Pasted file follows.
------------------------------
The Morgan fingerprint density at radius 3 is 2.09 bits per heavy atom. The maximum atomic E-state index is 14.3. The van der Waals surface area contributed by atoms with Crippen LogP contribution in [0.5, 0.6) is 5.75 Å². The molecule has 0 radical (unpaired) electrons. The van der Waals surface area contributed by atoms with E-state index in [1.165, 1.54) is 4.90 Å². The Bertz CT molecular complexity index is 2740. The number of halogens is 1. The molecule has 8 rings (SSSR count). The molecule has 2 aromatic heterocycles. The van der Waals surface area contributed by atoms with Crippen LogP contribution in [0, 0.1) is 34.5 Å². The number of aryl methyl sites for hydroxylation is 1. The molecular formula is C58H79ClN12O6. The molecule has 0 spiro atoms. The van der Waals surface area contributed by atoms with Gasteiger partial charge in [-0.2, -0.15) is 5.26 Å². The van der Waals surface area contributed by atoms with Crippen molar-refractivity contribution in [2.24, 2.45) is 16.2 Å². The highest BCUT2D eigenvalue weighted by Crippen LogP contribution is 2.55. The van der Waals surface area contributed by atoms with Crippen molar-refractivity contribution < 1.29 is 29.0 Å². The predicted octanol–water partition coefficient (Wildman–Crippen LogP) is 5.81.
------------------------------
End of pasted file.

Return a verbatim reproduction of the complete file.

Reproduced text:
The Morgan fingerprint density at radius 3 is 2.09 bits per heavy atom. The maximum atomic E-state index is 14.3. The van der Waals surface area contributed by atoms with Crippen LogP contribution in [0.5, 0.6) is 5.75 Å². The molecule has 0 radical (unpaired) electrons. The van der Waals surface area contributed by atoms with E-state index in [1.165, 1.54) is 4.90 Å². The Bertz CT molecular complexity index is 2740. The number of halogens is 1. The molecule has 8 rings (SSSR count). The molecule has 2 aromatic heterocycles. The van der Waals surface area contributed by atoms with Crippen LogP contribution in [0, 0.1) is 34.5 Å². The number of aryl methyl sites for hydroxylation is 1. The molecular formula is C58H79ClN12O6. The molecule has 0 spiro atoms. The van der Waals surface area contributed by atoms with Gasteiger partial charge in [-0.2, -0.15) is 5.26 Å². The van der Waals surface area contributed by atoms with Crippen molar-refractivity contribution in [2.24, 2.45) is 16.2 Å². The highest BCUT2D eigenvalue weighted by Crippen LogP contribution is 2.55. The van der Waals surface area contributed by atoms with Crippen molar-refractivity contribution < 1.29 is 29.0 Å². The predicted octanol–water partition coefficient (Wildman–Crippen LogP) is 5.81.